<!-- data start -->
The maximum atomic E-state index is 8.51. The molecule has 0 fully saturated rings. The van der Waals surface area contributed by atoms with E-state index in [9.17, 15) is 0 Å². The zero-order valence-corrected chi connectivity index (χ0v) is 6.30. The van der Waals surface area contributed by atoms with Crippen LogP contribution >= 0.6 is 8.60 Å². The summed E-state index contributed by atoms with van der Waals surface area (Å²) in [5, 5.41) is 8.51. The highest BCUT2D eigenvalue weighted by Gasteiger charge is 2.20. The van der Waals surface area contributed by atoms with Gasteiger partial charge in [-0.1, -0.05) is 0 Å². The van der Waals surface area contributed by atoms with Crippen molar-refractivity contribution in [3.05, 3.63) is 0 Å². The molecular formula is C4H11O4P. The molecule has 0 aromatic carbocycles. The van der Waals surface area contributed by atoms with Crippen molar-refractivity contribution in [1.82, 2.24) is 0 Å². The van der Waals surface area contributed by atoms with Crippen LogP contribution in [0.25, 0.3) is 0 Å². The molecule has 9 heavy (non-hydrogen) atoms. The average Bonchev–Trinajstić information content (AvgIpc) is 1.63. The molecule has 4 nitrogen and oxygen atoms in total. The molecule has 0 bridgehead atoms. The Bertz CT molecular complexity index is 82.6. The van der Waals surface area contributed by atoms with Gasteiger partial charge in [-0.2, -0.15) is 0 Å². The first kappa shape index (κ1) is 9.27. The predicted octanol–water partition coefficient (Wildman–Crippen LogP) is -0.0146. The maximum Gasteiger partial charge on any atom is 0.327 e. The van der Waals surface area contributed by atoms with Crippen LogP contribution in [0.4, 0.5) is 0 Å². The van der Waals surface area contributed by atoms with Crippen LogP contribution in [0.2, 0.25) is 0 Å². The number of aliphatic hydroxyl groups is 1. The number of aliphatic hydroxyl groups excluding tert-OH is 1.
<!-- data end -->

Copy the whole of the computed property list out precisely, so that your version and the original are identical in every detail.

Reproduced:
The maximum atomic E-state index is 8.51. The molecule has 0 fully saturated rings. The van der Waals surface area contributed by atoms with E-state index in [9.17, 15) is 0 Å². The zero-order valence-corrected chi connectivity index (χ0v) is 6.30. The van der Waals surface area contributed by atoms with Crippen LogP contribution >= 0.6 is 8.60 Å². The summed E-state index contributed by atoms with van der Waals surface area (Å²) in [5, 5.41) is 8.51. The highest BCUT2D eigenvalue weighted by Gasteiger charge is 2.20. The van der Waals surface area contributed by atoms with Gasteiger partial charge in [-0.1, -0.05) is 0 Å². The van der Waals surface area contributed by atoms with Crippen molar-refractivity contribution in [3.05, 3.63) is 0 Å². The molecular formula is C4H11O4P. The molecule has 0 aromatic carbocycles. The van der Waals surface area contributed by atoms with Crippen molar-refractivity contribution in [1.82, 2.24) is 0 Å². The van der Waals surface area contributed by atoms with Crippen LogP contribution in [0.25, 0.3) is 0 Å². The molecule has 9 heavy (non-hydrogen) atoms. The average Bonchev–Trinajstić information content (AvgIpc) is 1.63. The molecule has 4 nitrogen and oxygen atoms in total. The molecule has 0 bridgehead atoms. The Bertz CT molecular complexity index is 82.6. The van der Waals surface area contributed by atoms with Gasteiger partial charge in [-0.2, -0.15) is 0 Å². The first kappa shape index (κ1) is 9.27. The predicted octanol–water partition coefficient (Wildman–Crippen LogP) is -0.0146. The maximum Gasteiger partial charge on any atom is 0.327 e. The van der Waals surface area contributed by atoms with Crippen LogP contribution in [0.4, 0.5) is 0 Å². The van der Waals surface area contributed by atoms with Crippen LogP contribution in [0.2, 0.25) is 0 Å². The number of aliphatic hydroxyl groups is 1. The number of aliphatic hydroxyl groups excluding tert-OH is 1.